Before we get stuck into Dolby Vision, it’s worth talking about HDR first. HDR or High Dynamic Range refers to an image that displays far greater contrast than regular images (Standard Dynamic Range, or SDR). The dynamic range of an image is the difference between its brightest and darkest areas. The higher this range, the higher the amount of available colours, and levels of detail, on screen.
What is Dolby Vision?
In a nutshell, Dolby Vision is another type of HDR, but more advanced with some significant differences to know about. The process of implementation flows from initial content creation, through to mastering and then, finally, to the viewing experience at home. Dolby Vision HDR carries an extra layer of clever metadata that contains frame by frame instructions to ensure the content is portrayed as accurately as possible. Dolby Vision compatible TVs use this frame by frame information from the source to improve brightness, contrast and colour performance. Regular HDR simply sends a static, basic form of metadata that applies to the entire TV show or movie you’re watching. Dolby Vision can be transmitted through HDMI 1.4 devices and up, which means that an AVR with an older format can fully take advantage of the technology. Standard HDR content will still be seen by Dolby Visions compatible TVs, but will just display regular HDR metadata improvements.
Are there any other differences to know about?
Dolby Vision content is mastered in up to 12 bit colour depth, whereas regular HDR is mastered in 10 bit (which is why you’ll sometimes see it referred to as HDR10). Those extra two bits add a lot of colour depth and brightness to the screen, offering access to over 68 billion colours compared to just the 1 billion with 10 bit. This means the colour will be closer to what was intended on the day of the shoot.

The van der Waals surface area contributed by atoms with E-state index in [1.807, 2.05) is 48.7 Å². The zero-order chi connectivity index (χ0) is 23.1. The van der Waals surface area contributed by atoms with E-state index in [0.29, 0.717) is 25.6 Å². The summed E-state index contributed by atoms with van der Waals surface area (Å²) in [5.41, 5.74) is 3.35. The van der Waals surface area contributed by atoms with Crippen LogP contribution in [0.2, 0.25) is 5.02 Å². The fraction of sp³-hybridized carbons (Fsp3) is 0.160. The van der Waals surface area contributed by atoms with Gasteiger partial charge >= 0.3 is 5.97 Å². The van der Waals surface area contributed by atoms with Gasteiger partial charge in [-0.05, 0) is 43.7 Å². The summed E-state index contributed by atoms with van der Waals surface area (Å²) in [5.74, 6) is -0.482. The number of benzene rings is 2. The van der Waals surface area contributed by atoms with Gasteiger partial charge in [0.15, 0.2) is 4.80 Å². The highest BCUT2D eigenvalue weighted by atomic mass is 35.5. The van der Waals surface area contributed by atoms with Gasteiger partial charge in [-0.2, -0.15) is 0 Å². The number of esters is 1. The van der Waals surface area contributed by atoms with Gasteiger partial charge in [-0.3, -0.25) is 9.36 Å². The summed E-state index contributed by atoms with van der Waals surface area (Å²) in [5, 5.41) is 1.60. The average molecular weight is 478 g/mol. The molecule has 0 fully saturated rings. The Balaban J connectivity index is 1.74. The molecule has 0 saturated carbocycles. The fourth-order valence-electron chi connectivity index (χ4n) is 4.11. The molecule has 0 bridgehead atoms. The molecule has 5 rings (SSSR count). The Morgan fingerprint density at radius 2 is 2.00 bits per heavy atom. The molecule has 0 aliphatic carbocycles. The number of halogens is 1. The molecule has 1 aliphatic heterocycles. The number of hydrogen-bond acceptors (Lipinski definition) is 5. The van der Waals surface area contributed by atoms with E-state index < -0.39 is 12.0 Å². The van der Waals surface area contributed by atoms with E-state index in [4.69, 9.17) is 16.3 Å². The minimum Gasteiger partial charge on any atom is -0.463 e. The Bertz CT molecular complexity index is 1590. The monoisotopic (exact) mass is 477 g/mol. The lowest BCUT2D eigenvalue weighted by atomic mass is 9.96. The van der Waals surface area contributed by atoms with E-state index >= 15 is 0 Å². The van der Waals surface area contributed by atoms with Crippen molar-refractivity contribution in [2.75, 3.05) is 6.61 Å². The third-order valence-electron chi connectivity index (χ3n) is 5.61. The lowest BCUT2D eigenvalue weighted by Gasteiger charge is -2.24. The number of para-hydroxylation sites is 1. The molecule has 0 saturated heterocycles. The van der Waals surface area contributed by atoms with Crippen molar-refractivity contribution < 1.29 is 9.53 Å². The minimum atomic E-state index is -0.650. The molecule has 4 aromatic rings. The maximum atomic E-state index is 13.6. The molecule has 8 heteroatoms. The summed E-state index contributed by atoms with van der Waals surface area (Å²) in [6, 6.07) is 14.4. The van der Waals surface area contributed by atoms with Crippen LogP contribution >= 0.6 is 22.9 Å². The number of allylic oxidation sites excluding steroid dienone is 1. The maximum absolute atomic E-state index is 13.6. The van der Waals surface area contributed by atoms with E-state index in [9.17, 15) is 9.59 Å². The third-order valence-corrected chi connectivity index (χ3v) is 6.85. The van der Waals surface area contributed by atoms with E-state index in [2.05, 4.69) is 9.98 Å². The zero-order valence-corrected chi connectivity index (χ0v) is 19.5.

Something else that helps all HDR content stand out is the brightness. The brightness of a TV is measured in nits. As an example, standard TVs are around 300 nits. To display an HDR10 image, a TV must be able to deliver a minimum of 1,000 nits. Dolby Vision can be mastered to around 4,000 nits for use on 4K compatible TVs. Actually… it can be mastered up to 10,000 nits but there isn’t a TV that can currently support this. However this does mean the format is future proofed for when displays are at a level to support it. We’re looking at you 8K and beyond!
Does this mean I’ll be taking sides in another ‘format war’?
Not exactly… Dolby Vision is an improved version of HDR. To use an audio analogy, think of Dolby Vision as similar to a FLAC file, it’s a premium standard that isn’t as widely adopted, but offers substantially better quality. Dolby are also on record reassuring us that than the two formats aren’t in competition with each other. Phew! Both can coexist nicely, as HDR10 can be utilised on Dolby Vision enabled TVs, just not the other way around. For TV manufacturers to take advantage of Dolby Vision they need to pay a license fee, whereas HDR10 is a completely free platform for manufacturers to work with.
Visit the Dolby website.